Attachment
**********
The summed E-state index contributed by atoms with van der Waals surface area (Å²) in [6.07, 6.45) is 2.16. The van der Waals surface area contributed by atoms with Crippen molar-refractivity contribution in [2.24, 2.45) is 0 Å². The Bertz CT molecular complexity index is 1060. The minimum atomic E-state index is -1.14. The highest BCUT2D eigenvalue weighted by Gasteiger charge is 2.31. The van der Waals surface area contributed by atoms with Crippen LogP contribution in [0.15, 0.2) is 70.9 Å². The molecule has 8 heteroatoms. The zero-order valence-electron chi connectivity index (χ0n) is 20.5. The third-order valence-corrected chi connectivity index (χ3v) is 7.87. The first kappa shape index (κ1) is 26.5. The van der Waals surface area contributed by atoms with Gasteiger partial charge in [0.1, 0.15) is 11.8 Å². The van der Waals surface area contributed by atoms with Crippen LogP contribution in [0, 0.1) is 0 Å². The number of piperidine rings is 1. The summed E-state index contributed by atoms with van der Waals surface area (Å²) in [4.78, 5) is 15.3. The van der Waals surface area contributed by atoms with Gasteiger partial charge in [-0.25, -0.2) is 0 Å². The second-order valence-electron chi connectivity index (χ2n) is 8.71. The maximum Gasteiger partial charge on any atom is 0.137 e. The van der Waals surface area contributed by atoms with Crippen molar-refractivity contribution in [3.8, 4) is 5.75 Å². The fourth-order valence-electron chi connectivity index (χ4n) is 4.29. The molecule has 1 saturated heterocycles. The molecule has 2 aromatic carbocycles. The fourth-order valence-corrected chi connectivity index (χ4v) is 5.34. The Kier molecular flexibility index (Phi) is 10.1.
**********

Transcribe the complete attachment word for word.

The summed E-state index contributed by atoms with van der Waals surface area (Å²) in [6.07, 6.45) is 2.16. The van der Waals surface area contributed by atoms with Crippen molar-refractivity contribution in [2.24, 2.45) is 0 Å². The Bertz CT molecular complexity index is 1060. The minimum atomic E-state index is -1.14. The highest BCUT2D eigenvalue weighted by Gasteiger charge is 2.31. The van der Waals surface area contributed by atoms with Crippen LogP contribution in [0.15, 0.2) is 70.9 Å². The molecule has 8 heteroatoms. The zero-order valence-electron chi connectivity index (χ0n) is 20.5. The third-order valence-corrected chi connectivity index (χ3v) is 7.87. The first kappa shape index (κ1) is 26.5. The van der Waals surface area contributed by atoms with Gasteiger partial charge in [0.1, 0.15) is 11.8 Å². The van der Waals surface area contributed by atoms with Crippen LogP contribution in [0, 0.1) is 0 Å². The number of piperidine rings is 1. The summed E-state index contributed by atoms with van der Waals surface area (Å²) in [4.78, 5) is 15.3. The van der Waals surface area contributed by atoms with Gasteiger partial charge in [-0.25, -0.2) is 0 Å². The second-order valence-electron chi connectivity index (χ2n) is 8.71. The maximum Gasteiger partial charge on any atom is 0.137 e. The van der Waals surface area contributed by atoms with Crippen molar-refractivity contribution in [3.8, 4) is 5.75 Å². The fourth-order valence-electron chi connectivity index (χ4n) is 4.29. The molecule has 1 saturated heterocycles. The molecule has 2 aromatic carbocycles. The fourth-order valence-corrected chi connectivity index (χ4v) is 5.34. The Kier molecular flexibility index (Phi) is 10.1.